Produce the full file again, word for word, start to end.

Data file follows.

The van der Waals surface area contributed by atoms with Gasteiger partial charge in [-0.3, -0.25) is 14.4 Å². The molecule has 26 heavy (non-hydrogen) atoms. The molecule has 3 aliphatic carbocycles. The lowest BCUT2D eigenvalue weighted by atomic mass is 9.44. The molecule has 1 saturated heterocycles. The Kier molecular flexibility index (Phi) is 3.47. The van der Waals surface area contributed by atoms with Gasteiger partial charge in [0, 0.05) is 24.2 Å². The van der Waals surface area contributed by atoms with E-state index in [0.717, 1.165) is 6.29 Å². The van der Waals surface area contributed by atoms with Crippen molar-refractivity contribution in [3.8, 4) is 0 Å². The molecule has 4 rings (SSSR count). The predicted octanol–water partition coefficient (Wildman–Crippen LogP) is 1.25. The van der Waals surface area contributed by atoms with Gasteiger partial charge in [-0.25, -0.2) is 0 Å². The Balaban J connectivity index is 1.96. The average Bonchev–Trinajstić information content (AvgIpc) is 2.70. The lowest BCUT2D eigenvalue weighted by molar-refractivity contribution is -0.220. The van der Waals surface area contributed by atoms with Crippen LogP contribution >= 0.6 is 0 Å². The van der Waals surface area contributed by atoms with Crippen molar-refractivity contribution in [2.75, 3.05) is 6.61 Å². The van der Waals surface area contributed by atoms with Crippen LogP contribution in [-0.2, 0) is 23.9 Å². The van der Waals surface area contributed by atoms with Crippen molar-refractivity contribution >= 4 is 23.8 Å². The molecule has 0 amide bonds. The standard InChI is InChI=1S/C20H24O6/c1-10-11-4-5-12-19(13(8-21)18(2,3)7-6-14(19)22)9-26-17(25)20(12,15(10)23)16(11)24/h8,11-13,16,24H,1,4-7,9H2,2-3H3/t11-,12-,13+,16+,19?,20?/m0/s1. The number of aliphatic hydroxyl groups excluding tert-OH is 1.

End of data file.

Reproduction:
The van der Waals surface area contributed by atoms with Gasteiger partial charge in [-0.3, -0.25) is 14.4 Å². The molecule has 26 heavy (non-hydrogen) atoms. The molecule has 3 aliphatic carbocycles. The lowest BCUT2D eigenvalue weighted by atomic mass is 9.44. The molecule has 1 saturated heterocycles. The Kier molecular flexibility index (Phi) is 3.47. The van der Waals surface area contributed by atoms with Gasteiger partial charge in [0, 0.05) is 24.2 Å². The van der Waals surface area contributed by atoms with E-state index in [0.717, 1.165) is 6.29 Å². The van der Waals surface area contributed by atoms with Crippen molar-refractivity contribution in [3.8, 4) is 0 Å². The molecule has 4 rings (SSSR count). The predicted octanol–water partition coefficient (Wildman–Crippen LogP) is 1.25. The van der Waals surface area contributed by atoms with Gasteiger partial charge in [-0.25, -0.2) is 0 Å². The Balaban J connectivity index is 1.96. The average Bonchev–Trinajstić information content (AvgIpc) is 2.70. The lowest BCUT2D eigenvalue weighted by molar-refractivity contribution is -0.220. The van der Waals surface area contributed by atoms with Crippen LogP contribution >= 0.6 is 0 Å². The van der Waals surface area contributed by atoms with Crippen molar-refractivity contribution in [2.75, 3.05) is 6.61 Å². The van der Waals surface area contributed by atoms with Crippen LogP contribution in [-0.2, 0) is 23.9 Å². The van der Waals surface area contributed by atoms with Crippen molar-refractivity contribution >= 4 is 23.8 Å². The molecule has 0 amide bonds. The standard InChI is InChI=1S/C20H24O6/c1-10-11-4-5-12-19(13(8-21)18(2,3)7-6-14(19)22)9-26-17(25)20(12,15(10)23)16(11)24/h8,11-13,16,24H,1,4-7,9H2,2-3H3/t11-,12-,13+,16+,19?,20?/m0/s1. The number of aliphatic hydroxyl groups excluding tert-OH is 1.